By Charles Sarvan –
Dr Coomaraswamy’s frank and perceptive article in ‘Groundviews’ of 14 May 2014, one in which you are deservedly mentioned, led me to think of tragedy. In what now seems a previous birth (it was so long ago. and Sri Lanka was beautiful Ceylon) you and I as undergraduates studied Greek and Roman literature under, if I am not mistaken, one Dr Amarasinghe. He knew and loved the Classics and, like all good pedagogues, imparted something of both to his students. Those who believe in a god or gods can subscribe to the notion of inexorable fate. ‘Oedipus Rex’ by Sophocles is an excellent example where the very attempt of desperate Oedipus to flee the horrible fate prophesied, is what brings it about. It is tragic irony. Oedipus is perpetrator, criminal and sinful, but even more an unfortunate victim: as Shakespeare’s King Lear says of himself (not without a touch of self-pity), he is one more sinned against than sinning.
But tragedy brings to my mind not the Greek and Roman classics but the words of Othello: “But yet the pity of it… the pity of it” (Act 4, Scene 1). “Pity” I read as waste; the utter unnecessariness of things; that events could have taken another direction, resulting in a different, more decent and happier, shape. Here, unlike with the Greeks, there is no fate, and that is what makes tragedy (be it political and public or personal and private) all the more tragic. As my wife commented, that something is one’s own fault makes it all the more worse and harder to bear. We cannot escape responsibility: in Existentialist terms, we are the creators of the ‘fate’ we experience, enjoy or endure, and this is what makes Dr Coomaraswamy’s article so moving and thought-provoking. To quote her words, “we would have lived happily ever after”. I would add and emphasise – all of us (and not just one group).
Would you agree that the post-war treatment of the Tamils brings some degree, however small, of posthumous justification for the aim of the Tigers, namely, a separate state? They felt that it is only within a separate state that Tamils would have safety and dignity; be allowed to live life as they wished to, without fear. Tamils are now forced to sing the national anthem in Sinhala, even those who don’t understand a word of what they are singing: Dr Coomaraswamy. Far, far worse, than that, women, on good ground, fear sexual assault, and the entire civilian population – women and men, young and old – can be dictated to and humiliated with impunity, and that too in what was once their Heimat. Does this ‘fate’ posthumously lend a degree of justification to their wish for separation?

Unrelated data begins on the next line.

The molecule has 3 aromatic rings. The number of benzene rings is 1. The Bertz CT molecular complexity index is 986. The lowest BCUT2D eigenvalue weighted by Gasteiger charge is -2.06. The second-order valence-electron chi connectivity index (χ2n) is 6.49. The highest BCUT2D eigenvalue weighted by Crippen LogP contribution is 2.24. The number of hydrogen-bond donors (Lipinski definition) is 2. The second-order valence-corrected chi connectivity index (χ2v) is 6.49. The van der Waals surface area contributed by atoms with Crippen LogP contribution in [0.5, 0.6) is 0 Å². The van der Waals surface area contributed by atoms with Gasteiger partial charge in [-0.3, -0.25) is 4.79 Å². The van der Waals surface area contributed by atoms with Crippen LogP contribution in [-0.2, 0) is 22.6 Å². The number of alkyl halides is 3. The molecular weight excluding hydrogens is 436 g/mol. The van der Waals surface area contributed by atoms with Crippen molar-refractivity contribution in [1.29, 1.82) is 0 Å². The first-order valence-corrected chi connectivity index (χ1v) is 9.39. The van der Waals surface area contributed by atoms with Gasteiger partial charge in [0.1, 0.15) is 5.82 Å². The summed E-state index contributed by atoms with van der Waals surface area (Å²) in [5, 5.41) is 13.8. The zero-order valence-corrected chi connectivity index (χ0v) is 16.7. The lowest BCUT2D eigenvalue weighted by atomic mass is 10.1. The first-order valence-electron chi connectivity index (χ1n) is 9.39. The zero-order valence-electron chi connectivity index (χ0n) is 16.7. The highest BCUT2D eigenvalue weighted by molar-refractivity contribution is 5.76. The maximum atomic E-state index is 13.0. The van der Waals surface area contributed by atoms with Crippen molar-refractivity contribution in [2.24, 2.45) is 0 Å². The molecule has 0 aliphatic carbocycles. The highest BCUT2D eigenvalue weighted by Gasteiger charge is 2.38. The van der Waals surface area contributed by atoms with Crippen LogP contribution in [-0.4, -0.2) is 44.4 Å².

As for the means the Tigers opted for in order to realize their aim, namely, armed conflict, here again many Tamils felt they had exhausted all peaceful avenues (within what pretended to be a democratic, parliamentary, system) to achieve civic equality. Non-violent protest was met with state-sanctioned mob violence. Appeals to reason and fair-play were not heard or, if heard, were not heeded; indeed, were treated with contempt, being seen as the resort of the weak, the hapless and the helpless. No option other than force seemed feasible.
However, to understand the aim of the Tigers (separation) and the means resorted to (force), is not to excuse the nature of the latter. Their conduct was politically foolish; a crime against humanity and, to those who believe in the supernatural, a sin against god or the gods. If it was a just war in its origin, it was waged most unjustly and unwisely. Like a self-fulfilling prophecy, it has brought down upon Tamils the very fate the Tigers predicted and claimed to prevent. With tragic irony, their last act of cruelty was against trapped and terrified Tamil civilians.
To return to the Greeks, you and I were also taught that tragedy was not a remorseless and, therefore to some degree, a mechanical working out of the foreordained. No, the tragic protagonist cooperated in the bringing about of her or his fate. “Character is fate”, we learnt. In other words, a certain character led inevitably to a certain kind of conduct which, in turn, led to a certain “fate”. Seen in that light, in the public sphere, all are responsible because all have contributed to a people’s or to a country’s fate – be it constructively or negatively; in greater or in lesser degree. Tragedy is when the avoidable is made into the inevitable, bringing with it suffering and sorrow.